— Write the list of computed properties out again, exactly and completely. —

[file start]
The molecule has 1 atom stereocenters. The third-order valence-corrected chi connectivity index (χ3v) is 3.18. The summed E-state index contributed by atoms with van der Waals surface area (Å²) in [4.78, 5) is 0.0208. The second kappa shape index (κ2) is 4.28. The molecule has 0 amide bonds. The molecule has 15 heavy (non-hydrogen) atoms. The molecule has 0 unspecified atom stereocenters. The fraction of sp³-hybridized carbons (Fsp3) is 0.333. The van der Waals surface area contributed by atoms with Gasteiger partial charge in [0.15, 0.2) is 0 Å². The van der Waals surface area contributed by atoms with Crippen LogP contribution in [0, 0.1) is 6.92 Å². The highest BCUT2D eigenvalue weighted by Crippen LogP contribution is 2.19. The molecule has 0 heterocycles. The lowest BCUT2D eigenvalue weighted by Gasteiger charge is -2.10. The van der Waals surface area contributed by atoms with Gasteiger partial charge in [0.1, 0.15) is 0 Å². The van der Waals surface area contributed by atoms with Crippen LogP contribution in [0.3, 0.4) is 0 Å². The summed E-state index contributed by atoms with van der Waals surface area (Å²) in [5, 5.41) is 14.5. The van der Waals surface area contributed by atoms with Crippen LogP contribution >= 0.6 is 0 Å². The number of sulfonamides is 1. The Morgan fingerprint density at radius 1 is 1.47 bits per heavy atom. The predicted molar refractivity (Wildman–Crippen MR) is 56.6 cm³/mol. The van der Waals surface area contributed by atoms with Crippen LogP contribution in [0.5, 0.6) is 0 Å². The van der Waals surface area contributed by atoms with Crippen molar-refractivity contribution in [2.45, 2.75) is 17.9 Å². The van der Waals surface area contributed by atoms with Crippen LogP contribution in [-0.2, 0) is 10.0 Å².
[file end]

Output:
The molecule has 1 atom stereocenters. The third-order valence-corrected chi connectivity index (χ3v) is 3.18. The summed E-state index contributed by atoms with van der Waals surface area (Å²) in [4.78, 5) is 0.0208. The second kappa shape index (κ2) is 4.28. The molecule has 0 amide bonds. The molecule has 15 heavy (non-hydrogen) atoms. The molecule has 0 unspecified atom stereocenters. The fraction of sp³-hybridized carbons (Fsp3) is 0.333. The van der Waals surface area contributed by atoms with Gasteiger partial charge in [0.15, 0.2) is 0 Å². The van der Waals surface area contributed by atoms with Crippen LogP contribution in [0, 0.1) is 6.92 Å². The highest BCUT2D eigenvalue weighted by Crippen LogP contribution is 2.19. The molecule has 0 heterocycles. The lowest BCUT2D eigenvalue weighted by Gasteiger charge is -2.10. The van der Waals surface area contributed by atoms with Gasteiger partial charge in [0.1, 0.15) is 0 Å². The van der Waals surface area contributed by atoms with Crippen LogP contribution in [0.3, 0.4) is 0 Å². The summed E-state index contributed by atoms with van der Waals surface area (Å²) in [5, 5.41) is 14.5. The van der Waals surface area contributed by atoms with Crippen LogP contribution >= 0.6 is 0 Å². The number of sulfonamides is 1. The Morgan fingerprint density at radius 1 is 1.47 bits per heavy atom. The predicted molar refractivity (Wildman–Crippen MR) is 56.6 cm³/mol. The van der Waals surface area contributed by atoms with Crippen LogP contribution in [0.5, 0.6) is 0 Å². The van der Waals surface area contributed by atoms with Crippen molar-refractivity contribution in [2.45, 2.75) is 17.9 Å². The van der Waals surface area contributed by atoms with Crippen LogP contribution in [-0.2, 0) is 10.0 Å².